Secure Agile Cloud Development takes Agile and DevOps to the next level. It is about code quality, based not just on what the developers test, but also on the application of continuous testing and on dynamic and static code analysis. Most importantly, it is about a repeatable and trackable process by which we can make code quality assessments. We can find out the “who did what, when, where, how, and why” of our code. It is a useful tool in incident response. Imagine a world in which our production environments are run entirely by code.
In order to have a world run by code, we must first create new types of developers. We are probably already using them, but not in an official capacity. We need a world in which we can automatically determine who is best for particular new development jobs. These jobs all start with what we have today. We start with the folks who are administrators, developers, Q/A, security, and operations. Next, we determine who is best to fill the new “as Code” roles: Infrastructure/Operations as Code, Security as Code, and Testing as Code. We may even determine that some of our existing developers are better at one task than another.
This starts with analytics about code quality—the code quality we need and require in order to have a secure, high-performance, and usable environment. The question to ask before changing everyone’s role is “How do we change a ‘gut feeling’ about code quality to real, usable numbers?” To determine the answer, we need analytics, but we also need better streams of data. Metrics about the number of bugs closed (without knowing the number of bugs introduced) is no longer a useful metric. Metrics that track developer behavior are not metrics that track code quality. We really want to know several items about code:
- Did we introduce new logic issues?
- Did we introduce new security issues?
- Did we introduce new performance issues?
- Did we introduce new costs?
These are harder questions to answer. However, it might be possible to answer them if we introduce some new ways of gathering data and, in the meantime, introduce security to the Agile and DevOps pipelines. Many companies do these things in part, but they are focused more on orchestrating the last mile than in the preceding functionality. The goal is to have a 100% automated set of parallel pipelines all working to improve code quality and make better use of human time.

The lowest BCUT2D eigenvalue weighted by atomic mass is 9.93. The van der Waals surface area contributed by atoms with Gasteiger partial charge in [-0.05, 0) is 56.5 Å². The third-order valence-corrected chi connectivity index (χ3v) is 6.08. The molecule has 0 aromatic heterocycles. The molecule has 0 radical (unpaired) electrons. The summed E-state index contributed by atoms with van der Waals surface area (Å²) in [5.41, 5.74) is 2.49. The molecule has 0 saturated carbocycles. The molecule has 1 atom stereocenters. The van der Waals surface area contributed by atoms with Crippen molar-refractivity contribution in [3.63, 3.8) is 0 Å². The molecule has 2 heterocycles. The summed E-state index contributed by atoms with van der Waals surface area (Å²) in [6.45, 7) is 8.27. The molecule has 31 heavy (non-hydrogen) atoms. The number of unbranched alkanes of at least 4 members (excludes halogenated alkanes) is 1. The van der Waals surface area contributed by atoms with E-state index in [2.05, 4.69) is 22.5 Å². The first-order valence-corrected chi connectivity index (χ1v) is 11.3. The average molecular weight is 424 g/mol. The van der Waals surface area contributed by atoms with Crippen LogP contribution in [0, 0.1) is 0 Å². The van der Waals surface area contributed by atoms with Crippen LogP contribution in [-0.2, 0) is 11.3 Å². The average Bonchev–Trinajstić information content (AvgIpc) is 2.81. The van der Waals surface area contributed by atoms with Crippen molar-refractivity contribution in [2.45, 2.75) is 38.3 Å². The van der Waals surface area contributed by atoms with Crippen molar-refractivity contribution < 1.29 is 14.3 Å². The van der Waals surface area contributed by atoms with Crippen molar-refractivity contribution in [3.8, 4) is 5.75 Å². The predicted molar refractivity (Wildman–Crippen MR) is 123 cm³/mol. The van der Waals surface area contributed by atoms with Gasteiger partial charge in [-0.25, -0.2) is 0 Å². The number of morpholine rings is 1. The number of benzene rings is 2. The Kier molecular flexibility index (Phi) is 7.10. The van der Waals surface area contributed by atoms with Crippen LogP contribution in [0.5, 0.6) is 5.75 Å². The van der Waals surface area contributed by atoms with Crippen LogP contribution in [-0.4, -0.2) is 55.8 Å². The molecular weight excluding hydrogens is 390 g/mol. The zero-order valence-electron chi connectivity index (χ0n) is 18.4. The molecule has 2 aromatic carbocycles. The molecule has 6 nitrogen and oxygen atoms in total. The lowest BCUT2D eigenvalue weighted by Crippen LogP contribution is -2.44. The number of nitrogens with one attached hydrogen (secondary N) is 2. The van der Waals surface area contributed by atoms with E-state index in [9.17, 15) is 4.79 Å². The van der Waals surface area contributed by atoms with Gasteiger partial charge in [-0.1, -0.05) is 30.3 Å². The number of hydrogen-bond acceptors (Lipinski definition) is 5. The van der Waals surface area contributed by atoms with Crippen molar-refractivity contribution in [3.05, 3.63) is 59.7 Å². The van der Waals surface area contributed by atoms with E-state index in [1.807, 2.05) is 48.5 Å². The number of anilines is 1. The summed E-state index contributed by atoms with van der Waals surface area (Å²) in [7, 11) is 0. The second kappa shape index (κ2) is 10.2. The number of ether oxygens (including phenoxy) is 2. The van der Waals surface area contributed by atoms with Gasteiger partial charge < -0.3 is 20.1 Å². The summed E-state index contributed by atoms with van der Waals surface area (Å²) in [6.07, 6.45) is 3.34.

We can do this by tying together data that occurs at every junction of a pipeline. It all starts with static analysis: the analysis of code as it enters the repository for simple-to-find issues, such as API key leakage. API key leakage into public or even private repositories leads to significant unplanned costs. Static code analysis could be run continually as well to uncover security and performance-related logic issues. Logging the results into an analytics tool such as Splunk or Elasticsearch will give you a pretty good idea of initial code quality.
Next, we introduce dynamic analysis into the pipeline. Dynamic analysis takes the bits integrated into a build and any artifacts produced and runs a series of tests against them. Ensuring that the proper libraries and codes are used by the build process is also important. A case in point is the determination of which SSL libraries are in use. Some have serious flaws, others may not be allowed by policy, and still others may not be known (due to being too new). We need to know what makes up our application and what was changed where, how, and by whom. Use of unauthorized components leads to additional costs, security concerns, and performance issues as well. Blackduck and other tools perform these actions. This information should also be also tracked and logged.
Lastly, we add in some policy analytics and orchestration. The decision to integrate, deploy, or roll back should be automated, repeatable, and tracked at every corner. In addition, any current in-production security monitoring, 0-day testing, and controls should still exist. The results should be pulled into a policy (analytics) engine together with the results of continual testing, and other analysis. Then, a decision can be made on rolling out code based on code quality.
Repeatability takes automation. Decisions that are automated become easier to track back when an incident occurs. Repeatability and logging allow us to track back incidents to code, providing another path for forensics, one that is becoming harder and harder to do. Repeatability also gives us a way to measure code quality, as we are automatically doing the same actions over and over while improving those actions over time. This where DevOps comes in.